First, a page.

They were: information, energy transportation, food and materials. And they’re all connected, right? More energy enables more transportation, cheaper energy enables better materials, and that’s why we went from bronze to iron and then to steel.

We have to think of all of these five as being one. Going forward, what we see is that all five are going to be disrupted. We see 10X disruptions in energy, transportation, food and materials. And they’re all connected. Seeing them as silos is essentially the best way to go bankrupt.

How should we think of all of these? Information is at the core of all of these disruptions. No matter where you’re investing—as a society or a company—information, meaning software AI, digital technology—is at the center of the core.

Transportation, think of it as an Internet on wheels. It’s all connected. Cars are going to be power plants on wheels. A Tesla has a roughly 75 to 100 kWh battery, which can power your average American home for 3-4 days. We’re not doing that today mostly because of regulatory reasons.

But there’s no reason why in California we should go through these brownouts and blackouts if we have an EV in the driveway. That makes absolutely no sense.

Again, it’s all connected, right? Transportation and energy become one going forward. And then information is at the center of all of it. In 10, 15 years, very few companies are going to make money selling cars themselves or even selling energy in kilowatt hours.

Essentially, if you want to make money in 10, 15 years, you need to think: Can you make money selling energy at 0 or approaching 0 dollars. The answer is that businesses will need to come up with new business model innovations and new product innovations. It’s the same thing with cars. This industry has got used to selling cars or selling oil to power the cars for a hundred years.

Going forward, 10 years from now, it’s going to an autonomous, on-demand electric world where the main metric is miles traveled. As a company, if you’re in transportation, you need to figure out a way to make money, where your main metric is miles traveled.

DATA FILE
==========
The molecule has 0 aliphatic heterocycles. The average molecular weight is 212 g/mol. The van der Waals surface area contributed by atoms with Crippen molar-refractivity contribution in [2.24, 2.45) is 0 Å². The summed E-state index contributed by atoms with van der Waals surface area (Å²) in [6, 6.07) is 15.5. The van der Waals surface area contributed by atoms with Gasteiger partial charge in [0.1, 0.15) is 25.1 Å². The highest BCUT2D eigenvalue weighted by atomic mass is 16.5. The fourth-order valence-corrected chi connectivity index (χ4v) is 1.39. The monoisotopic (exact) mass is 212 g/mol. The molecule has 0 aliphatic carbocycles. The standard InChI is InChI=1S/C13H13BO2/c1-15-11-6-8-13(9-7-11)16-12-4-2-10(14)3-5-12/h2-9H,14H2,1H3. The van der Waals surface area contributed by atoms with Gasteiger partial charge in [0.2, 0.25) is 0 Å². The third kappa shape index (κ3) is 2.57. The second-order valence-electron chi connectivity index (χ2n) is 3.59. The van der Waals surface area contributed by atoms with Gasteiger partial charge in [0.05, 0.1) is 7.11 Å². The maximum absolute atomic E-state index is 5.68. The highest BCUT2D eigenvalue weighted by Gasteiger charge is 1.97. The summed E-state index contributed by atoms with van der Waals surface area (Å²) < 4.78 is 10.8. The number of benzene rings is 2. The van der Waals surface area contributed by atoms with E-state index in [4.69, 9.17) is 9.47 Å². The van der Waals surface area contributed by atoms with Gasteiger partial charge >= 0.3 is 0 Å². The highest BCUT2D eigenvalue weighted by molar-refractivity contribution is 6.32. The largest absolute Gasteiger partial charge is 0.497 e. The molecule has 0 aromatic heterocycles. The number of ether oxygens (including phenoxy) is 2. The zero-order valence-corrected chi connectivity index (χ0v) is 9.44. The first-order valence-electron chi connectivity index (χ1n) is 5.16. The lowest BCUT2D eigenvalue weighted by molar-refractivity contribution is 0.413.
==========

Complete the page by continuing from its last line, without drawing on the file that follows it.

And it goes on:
This should not be a surprise. Aviation is already like this. Aviation companies make money on passenger miles. So the same idea is going to apply to road transportation. It’s going to be a TaaS world, Transport As A Service. Sure, there are going to be companies that make money selling the hardware—the cars—but if you look at information technology—Google, Apple, Facebook, and so on—they don’t necessarily make money on the hardware. They make money mostly on the software. That’s where the opportunity is going forward.

The OEMs who don’t see that are either going to be out of business, or they’ll to transition to become more Foxconn’s—assembling stuff for others. That’s a business, but it’s not going to be the dominant companies within those industries.

You mentioned regulation. What are the barriers to enable this decentralized grid system? Often, we encounter investors who think politics will play a role in embracing or preventing the renewable energy disruption?

On a purely economic basis, SWB will disrupt the existing system. Having said that, regulation is important, though it’s not the driver of this disruption. Regulation seldom is.

Solar is already the cheapest form of energy generation. Solar is going to get a lot cheaper, and batteries are going to get a lot cheaper as well. This new system is going to generate energy that is cheaper than the operating costs of conventional energy generation.

The transportation world is competitive. Consumers have a choice. But in energy, we don’t have choices, right? We have monopolies—utility monopolies—and we’ve had them for a hundred years. So unless we change the regulatory framework and make electricity a competitive business, this is going to be slowed down so much that we’re going to be left paying for expensive, dirty energy. It’s also destructive to health and the environment.